Elected officials complain 2 percent raise is too little

Island County elected officials are getting a raise, but it appears some of them believe the commissioner-approved 2 percent increases are a “slap in the face.”

Island County Sheriff Mark Brown speaks to the commissioners Monday about a pay raise for elected officials.

Island County elected officials are getting a raise, but it appears some of them believe the commissioner-approved 2 percent increases are a “slap in the face.”

The pay hike, which is effective Jan. 1 for those starting new terms, is the first raise such officials have received since 2009.

County Auditor Sheilah Crider asked the commissioners prior to the vote to simply give elected officials the same increases experienced by other county staff and department heads. Non-represented county staff were awarded 2 percent wage increases in Sept. 2013, Jan. 1, 2014 and Jan. 1, 2015.

“We’re asking to be respected in the same manner,” Crider said.

Sheriff Mark Brown said that while he is grateful that he has run unopposed the last two elections, he fears the reason is because the county doesn’t pay enough.

“In terms of attracting future candidates for this office, compensation is a factor,” Brown said.

Agreeing with the sheriff, Commissioner Aubrey Vaughan said its a disservice to all of Island County when civil servants aren’t paid what they’re worth.

“All these positions require a high degree of skill and to get those people, you have to pay them well,” Vaughan said. Still, Vaughan conceded later in the meeting that it was a tough budget process and no one got everything they wanted.

County Prosecutor Greg Banks said that his argument against the low pay increase is not so much about the money, but about what it says about the county.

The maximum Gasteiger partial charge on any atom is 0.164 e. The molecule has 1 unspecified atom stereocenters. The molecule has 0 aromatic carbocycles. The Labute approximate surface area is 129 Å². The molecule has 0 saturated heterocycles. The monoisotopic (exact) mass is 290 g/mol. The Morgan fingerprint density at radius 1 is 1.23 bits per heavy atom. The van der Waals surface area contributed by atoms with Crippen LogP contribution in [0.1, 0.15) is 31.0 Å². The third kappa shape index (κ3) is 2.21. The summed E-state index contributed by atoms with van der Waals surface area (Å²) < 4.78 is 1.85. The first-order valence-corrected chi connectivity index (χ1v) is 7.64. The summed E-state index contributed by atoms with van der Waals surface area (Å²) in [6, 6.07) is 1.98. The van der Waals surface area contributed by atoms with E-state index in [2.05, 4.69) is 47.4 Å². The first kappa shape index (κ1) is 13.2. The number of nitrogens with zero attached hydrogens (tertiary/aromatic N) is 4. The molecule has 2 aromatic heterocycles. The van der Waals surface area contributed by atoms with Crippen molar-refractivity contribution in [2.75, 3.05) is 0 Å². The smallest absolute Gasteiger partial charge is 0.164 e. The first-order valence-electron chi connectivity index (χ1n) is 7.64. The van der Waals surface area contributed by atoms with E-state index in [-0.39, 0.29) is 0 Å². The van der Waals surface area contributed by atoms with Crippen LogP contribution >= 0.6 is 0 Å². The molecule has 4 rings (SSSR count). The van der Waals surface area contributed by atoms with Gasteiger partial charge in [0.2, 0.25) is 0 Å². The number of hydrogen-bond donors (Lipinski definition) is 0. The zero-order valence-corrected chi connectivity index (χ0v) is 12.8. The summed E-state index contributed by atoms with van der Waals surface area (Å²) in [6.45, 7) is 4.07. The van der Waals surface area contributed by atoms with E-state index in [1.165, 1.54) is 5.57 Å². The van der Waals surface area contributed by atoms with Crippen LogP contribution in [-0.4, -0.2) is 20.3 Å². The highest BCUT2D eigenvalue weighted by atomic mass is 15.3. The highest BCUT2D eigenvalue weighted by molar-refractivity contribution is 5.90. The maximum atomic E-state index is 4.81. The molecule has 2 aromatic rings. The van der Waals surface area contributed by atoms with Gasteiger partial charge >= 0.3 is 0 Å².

“My concern about the 2 percent, intentional or not, is that it sends a message that elected officials are not worthy or worth less,” Banks said, adding that in speaking with the other officials there was “a real sense that it was a slap in the face.”

The other commissioners responded to the comments with indignation.

“We met individually and as a group over the last six months and not once did this come up,” Commissioner Helen Price Johnson said. “Instead it becomes part of the public hearing. We have an obligation to work together. I find it very unfortunate that you see this as a statement on the worthiness of public officials.”

The 2015 raises for the affected officials total just over $11,000, amounting to between $1,000 and $1,500 extra annually depending on each 2009 rate which ranges from $70,648 to $86,346. The prosecutor’s 2009 pay was about $106,000, but only half of that — $52,985 — comes from county coffers. The other half is covered by the state.

Commissioner Jill Johnson said that the commissioners’ priority is first to the constituents, second to county staff and elected officials last. Johnson said the board stretched the budget as far as they could and agreed that the request should have come to them earlier.

“Respectfully, that ship has sailed for 2015,” Johnson said. “I don’t disagree that the elected officials are long overdue for a salary increase. But it’s a choice to be in this occupation and it’s a privilege.”

County Assessor Mary Engle, who attended the meeting but didn’t address the board, said later Monday she agreed with the other elected officials that she was kind of “taken aback” by the commissioners terse response to their comments. Engle said she has been discussing the pay raise with the commissioners personally since April,

“It just surprised me,” Engle said. “What (Banks) said was respectful and he did not say it in an attacking manner.”

 

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